10. 10. 3CEE Project Experience <ul><li>Inadequate information on appropriate equipment and technology </li></ul><ul><li>Slow implementation despite substantiate effort since past 20 years </li></ul><ul><li>Communication Gap between Energy Auditors and Banks (Technical Proposal Vs Loan Proposal) </li></ul><ul><li>Lack of available capital, especially for smaller enterprises </li></ul><ul><li>Under-emphasis on EE investment financing by domestic financial institutions (eg., Lack of ESCO financing for SMEs ) </li></ul><ul><li>Lack of interest from the industry in implementing capital intensive measures (eg, replacement of inefficient re-rolling mill furnaces) </li></ul><ul><li>Lack of foresight and prevailing attitudes regarding EE solutions </li></ul><ul><li>Frequent changes in the programme implementing agencies adversely affect the outcome </li></ul>
  11. 11. Key Learning 1: Financing EE projects <ul><li>Wide range of investment scale in EE projects in SMEs </li></ul><ul><li>Low & medium investment projects, having payback of less than 1 year are normally implemented from internal accruals </li></ul><ul><li>Medium to large investment projects are normally implemented as part of modernization or expansion programme for which debt financing is sought </li></ul><ul><li>There are several existing sector-specific credit lines – Information on such schemes is known at cluster level since they are operated through a network of Nationalized Banks </li></ul><ul><li>Asymmetry associated with reporting production and hence energy usage </li></ul><ul><li>Preference and comfort in relationship with existing banks (working capital lenders) </li></ul><ul><li>Decision for obtaining debt financing is based on the scale of investment and importance to main production operations. </li></ul><ul><li>Loan review and servicing process are not consistent and scalable </li></ul>
  12. 12. Key Learning 2 : Cluster Operations <ul><li>Role of Industry Associations: Homogenous and Heterogeneous clusters coexist (Individual units tend to associate – regional or domain centric) </li></ul><ul><li>Asymmetric information access on cleaner production practices, energy efficient technologies (Only to a few the developments such as CDM are well known and leveraged) </li></ul><ul><li>Unmet demand for service on industry intelligence </li></ul><ul><li>Need for a medium such as the BEE or or local center of excellence or testing centre etc, through which updated case studies and cost information can be made available </li></ul>
  13. 13. Recommendations <ul><li>Technical, Managerial, resource and financial constraints to be addressed </li></ul><ul><li>Focus on BEE’s National Agenda for Energy Efficiency in SMEs aims to accelerate adoption of energy efficient technology and practices </li></ul><ul><li>Need for high level of awareness on possible areas and potential for energy cost reduction </li></ul><ul><li>Develop broad levels skills required for conceptualizing and implementing such projects – training & capacity building </li></ul><ul><li>Need to address the constraints posed by competition </li></ul><ul><li>Financial Products & EE Solutions to be customized to the client and industry; products to be built around existing ones used for SMEs </li></ul><ul><li>Need to dovetail EE financing with existing financing schemes, which have a better reach to the clusters </li></ul>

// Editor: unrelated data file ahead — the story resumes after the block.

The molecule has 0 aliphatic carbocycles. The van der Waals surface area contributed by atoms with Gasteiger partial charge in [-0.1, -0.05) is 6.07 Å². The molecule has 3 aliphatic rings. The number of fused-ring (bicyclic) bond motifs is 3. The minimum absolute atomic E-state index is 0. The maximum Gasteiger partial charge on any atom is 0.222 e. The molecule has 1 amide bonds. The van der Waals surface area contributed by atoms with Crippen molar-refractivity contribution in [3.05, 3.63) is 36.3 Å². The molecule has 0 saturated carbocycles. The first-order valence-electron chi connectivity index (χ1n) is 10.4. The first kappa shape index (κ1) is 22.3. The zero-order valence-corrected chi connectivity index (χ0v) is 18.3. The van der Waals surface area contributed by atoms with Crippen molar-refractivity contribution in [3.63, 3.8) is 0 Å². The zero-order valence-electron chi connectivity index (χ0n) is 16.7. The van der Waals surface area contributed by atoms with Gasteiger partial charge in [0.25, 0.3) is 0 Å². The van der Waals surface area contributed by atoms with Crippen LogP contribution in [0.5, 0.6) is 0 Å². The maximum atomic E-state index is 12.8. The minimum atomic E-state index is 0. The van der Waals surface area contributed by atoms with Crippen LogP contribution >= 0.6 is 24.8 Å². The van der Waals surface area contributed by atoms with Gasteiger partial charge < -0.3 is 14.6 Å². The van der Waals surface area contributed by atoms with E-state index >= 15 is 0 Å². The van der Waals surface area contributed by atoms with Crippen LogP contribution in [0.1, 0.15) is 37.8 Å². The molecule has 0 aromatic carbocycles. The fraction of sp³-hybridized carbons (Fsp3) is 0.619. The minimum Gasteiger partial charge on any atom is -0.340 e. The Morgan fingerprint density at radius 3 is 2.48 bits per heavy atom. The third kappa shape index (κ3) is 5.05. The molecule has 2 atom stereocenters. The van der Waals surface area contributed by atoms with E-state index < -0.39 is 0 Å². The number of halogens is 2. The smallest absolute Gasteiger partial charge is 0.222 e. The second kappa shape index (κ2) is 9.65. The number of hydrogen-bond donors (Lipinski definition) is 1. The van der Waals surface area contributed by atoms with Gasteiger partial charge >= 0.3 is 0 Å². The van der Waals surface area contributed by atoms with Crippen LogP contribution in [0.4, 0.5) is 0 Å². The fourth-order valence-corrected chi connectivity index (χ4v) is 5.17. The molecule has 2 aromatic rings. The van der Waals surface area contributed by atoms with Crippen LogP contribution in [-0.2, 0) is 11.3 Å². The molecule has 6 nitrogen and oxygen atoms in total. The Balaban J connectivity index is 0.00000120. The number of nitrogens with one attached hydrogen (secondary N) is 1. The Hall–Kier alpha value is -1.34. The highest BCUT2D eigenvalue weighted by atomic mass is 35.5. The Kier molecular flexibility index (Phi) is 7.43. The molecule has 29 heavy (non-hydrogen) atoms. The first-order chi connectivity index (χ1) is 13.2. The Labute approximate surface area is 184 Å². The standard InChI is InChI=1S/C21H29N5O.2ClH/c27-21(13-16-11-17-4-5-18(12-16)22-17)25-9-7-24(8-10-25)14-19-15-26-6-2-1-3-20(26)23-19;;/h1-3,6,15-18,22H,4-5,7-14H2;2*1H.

14. 14. How AEEE seeks to bridge the gap <ul><li>To integrate the highly fragmented EE business in India </li></ul><ul><li>To work closely with BEE, State Designated Agencies and Regulatory Commissions for effective implemen -tation of EC Act 2001, the Electricity Act 2003 and now the National Action Plan on Climate Change- National Mission on Enhanced Energy Efficiency </li></ul><ul><li>To address cross-sectoral projects and issues and assess the energy-impact of policies </li></ul><ul><li>Support Member-SEETech – Regional EE Centre for SMEs- focus on fuel switching & EE solutions for industrial furnaces in SMEs </li></ul>
  15. 15. AEEE bridging the gap <ul><li>Strengthen ESCO business model through M&V (IPMVP & IEEFP) & raise the level of SME dialogue with Banks / Fis </li></ul><ul><li>Facilitate larger EE companies to work with SMEs, through cluster approach & cross-cutting technologies </li></ul><ul><li>To provide a platform for efficient large & medium industries to share knowledge and skills with SMEs </li></ul><ul><li>For partnership and co-ordination with Multi-lateral & Bilateral agencies for effective EE & CC programmes </li></ul><ul><li>Platform to share and learn about global best practices, enable industry benchmarking and create opportunities for energy efficiency market </li></ul>
  16. 16. AEEE - Contact Information <ul><li>Koshy Cherail, President </li></ul><ul><li>Alliance for an Energy Efficient Economy </li></ul><ul><li>101, Sagar Galaxy Commercial Complex </li></ul><ul><li>Mayur Vihar-II, New Delhi-110091, INDIA Tel: +91-11-43027344, Fax: +91-11-22786200 E-mail: , </li></ul><ul><li>Web: </li></ul>
  17. 17. Thank you Дзякую